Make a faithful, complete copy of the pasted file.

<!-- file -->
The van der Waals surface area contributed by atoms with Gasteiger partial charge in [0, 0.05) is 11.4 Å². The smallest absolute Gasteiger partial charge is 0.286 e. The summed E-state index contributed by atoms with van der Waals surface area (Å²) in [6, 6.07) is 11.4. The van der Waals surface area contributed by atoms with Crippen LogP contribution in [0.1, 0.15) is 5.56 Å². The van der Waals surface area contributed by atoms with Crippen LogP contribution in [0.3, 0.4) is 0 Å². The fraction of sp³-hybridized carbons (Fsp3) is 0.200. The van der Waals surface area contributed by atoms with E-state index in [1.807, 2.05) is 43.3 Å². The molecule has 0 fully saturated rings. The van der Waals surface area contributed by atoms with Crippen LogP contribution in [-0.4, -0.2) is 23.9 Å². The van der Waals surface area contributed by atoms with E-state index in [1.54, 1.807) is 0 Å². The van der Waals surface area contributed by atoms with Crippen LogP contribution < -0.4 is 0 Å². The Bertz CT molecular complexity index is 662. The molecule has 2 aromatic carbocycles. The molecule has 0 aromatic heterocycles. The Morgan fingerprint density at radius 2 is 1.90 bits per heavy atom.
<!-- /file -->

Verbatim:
The van der Waals surface area contributed by atoms with Gasteiger partial charge in [0, 0.05) is 11.4 Å². The smallest absolute Gasteiger partial charge is 0.286 e. The summed E-state index contributed by atoms with van der Waals surface area (Å²) in [6, 6.07) is 11.4. The van der Waals surface area contributed by atoms with Crippen LogP contribution in [0.1, 0.15) is 5.56 Å². The van der Waals surface area contributed by atoms with Crippen LogP contribution in [0.3, 0.4) is 0 Å². The fraction of sp³-hybridized carbons (Fsp3) is 0.200. The van der Waals surface area contributed by atoms with E-state index in [1.807, 2.05) is 43.3 Å². The molecule has 0 fully saturated rings. The van der Waals surface area contributed by atoms with Crippen LogP contribution in [-0.4, -0.2) is 23.9 Å². The van der Waals surface area contributed by atoms with E-state index in [1.54, 1.807) is 0 Å². The van der Waals surface area contributed by atoms with Crippen LogP contribution < -0.4 is 0 Å². The Bertz CT molecular complexity index is 662. The molecule has 2 aromatic carbocycles. The molecule has 0 aromatic heterocycles. The Morgan fingerprint density at radius 2 is 1.90 bits per heavy atom.